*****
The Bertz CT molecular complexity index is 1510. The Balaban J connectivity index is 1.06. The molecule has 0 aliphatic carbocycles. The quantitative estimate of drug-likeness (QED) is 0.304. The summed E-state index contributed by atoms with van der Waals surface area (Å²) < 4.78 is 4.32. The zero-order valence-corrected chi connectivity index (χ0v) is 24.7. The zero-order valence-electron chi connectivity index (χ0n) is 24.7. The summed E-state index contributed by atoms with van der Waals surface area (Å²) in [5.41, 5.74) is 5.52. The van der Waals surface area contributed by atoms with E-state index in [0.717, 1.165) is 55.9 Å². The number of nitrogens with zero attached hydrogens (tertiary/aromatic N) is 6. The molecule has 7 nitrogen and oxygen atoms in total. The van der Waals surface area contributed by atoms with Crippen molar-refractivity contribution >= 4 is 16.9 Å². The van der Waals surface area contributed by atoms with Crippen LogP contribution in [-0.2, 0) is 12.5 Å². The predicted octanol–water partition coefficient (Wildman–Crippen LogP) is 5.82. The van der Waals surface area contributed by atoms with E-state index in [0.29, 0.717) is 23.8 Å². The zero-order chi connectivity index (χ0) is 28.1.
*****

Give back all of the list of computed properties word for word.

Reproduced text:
The Bertz CT molecular complexity index is 1510. The Balaban J connectivity index is 1.06. The molecule has 0 aliphatic carbocycles. The quantitative estimate of drug-likeness (QED) is 0.304. The summed E-state index contributed by atoms with van der Waals surface area (Å²) < 4.78 is 4.32. The zero-order valence-corrected chi connectivity index (χ0v) is 24.7. The zero-order valence-electron chi connectivity index (χ0n) is 24.7. The summed E-state index contributed by atoms with van der Waals surface area (Å²) in [5.41, 5.74) is 5.52. The van der Waals surface area contributed by atoms with E-state index in [0.717, 1.165) is 55.9 Å². The number of nitrogens with zero attached hydrogens (tertiary/aromatic N) is 6. The molecule has 7 nitrogen and oxygen atoms in total. The van der Waals surface area contributed by atoms with Crippen molar-refractivity contribution >= 4 is 16.9 Å². The van der Waals surface area contributed by atoms with Crippen LogP contribution in [-0.2, 0) is 12.5 Å². The predicted octanol–water partition coefficient (Wildman–Crippen LogP) is 5.82. The van der Waals surface area contributed by atoms with E-state index in [0.29, 0.717) is 23.8 Å². The zero-order chi connectivity index (χ0) is 28.1.